Q&A Dad is no longer able to care properly for Mum – what should I do?

Q.       I live near my parents and visit them regularly. My mother was diagnosed with Dementia some time ago and now has quite substantial care needs. Until recently these needs have been met by my father. However, things have now started to deteriorate, and I believe it is because my father has developed mental health needs of his own. I am getting very worried that Mum is no longer receiving the support that she needs. I know she would prefer to stay in her own home with my father and therefore I don’t believe she would agree to going into a care home. Can you advise the best way to resolve this situation?

A:       This is clearly a difficult situation, but not an unusual one. You should get into contact with the local authority, stating that you have safeguarding concerns about your mother. As she has been diagnosed with dementia, your mother may lack capacity to make decisions on her care needs and residence. Therefore, it is likely that a best interests meeting would take place, in which it may be decided against her wishes that a care home or alternative accommodation would be in her best interests.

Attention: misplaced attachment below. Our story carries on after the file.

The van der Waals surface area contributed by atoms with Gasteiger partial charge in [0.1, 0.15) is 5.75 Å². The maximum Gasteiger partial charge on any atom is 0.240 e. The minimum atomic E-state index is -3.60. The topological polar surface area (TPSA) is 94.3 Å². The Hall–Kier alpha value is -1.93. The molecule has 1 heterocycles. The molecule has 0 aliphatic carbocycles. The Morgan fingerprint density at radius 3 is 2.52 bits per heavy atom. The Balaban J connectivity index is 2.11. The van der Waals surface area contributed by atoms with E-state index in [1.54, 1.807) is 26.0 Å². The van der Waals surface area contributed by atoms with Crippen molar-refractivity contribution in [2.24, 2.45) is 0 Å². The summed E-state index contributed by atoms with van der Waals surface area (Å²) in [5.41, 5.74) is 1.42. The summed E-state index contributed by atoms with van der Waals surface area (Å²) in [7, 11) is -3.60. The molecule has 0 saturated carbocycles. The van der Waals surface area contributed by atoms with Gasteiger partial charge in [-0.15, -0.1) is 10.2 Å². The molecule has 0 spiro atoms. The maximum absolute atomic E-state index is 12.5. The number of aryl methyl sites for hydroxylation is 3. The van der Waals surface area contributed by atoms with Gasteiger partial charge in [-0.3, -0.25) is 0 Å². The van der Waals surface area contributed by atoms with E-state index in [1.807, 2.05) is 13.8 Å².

Due to the move being against her wishes the local authority would likely have to make an application to the Court of Protection to make a decision that is in her best interests. As you have said your mother would prefer to stay at home, it seems likely that she may continue to object to her placement for a considerable period of time. This being the case, with the help of an advocate or specialist lawyer, an application could be brought on her behalf which challenges her deprivation of liberty.

As this is a very niche area of law, if you do have to challenge a DOL you should ensure that you seek advice from a lawyer with specialist experience in these matters.

This question has been answered by Shane Maddocks, Solicitor & Head of Public Authority Law at GHP Legal.  If you would like to speak to someone about this or any other legal matter it is still possible, and we are doing everything we can to ensure that we continue to offer our high levels of service to our clients.  Where possible, we ask that you communicate with us by phone or email.

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Shane Maddocks

Shane Maddocks

Solicitor

Solicitor and Head of Public Authority Law.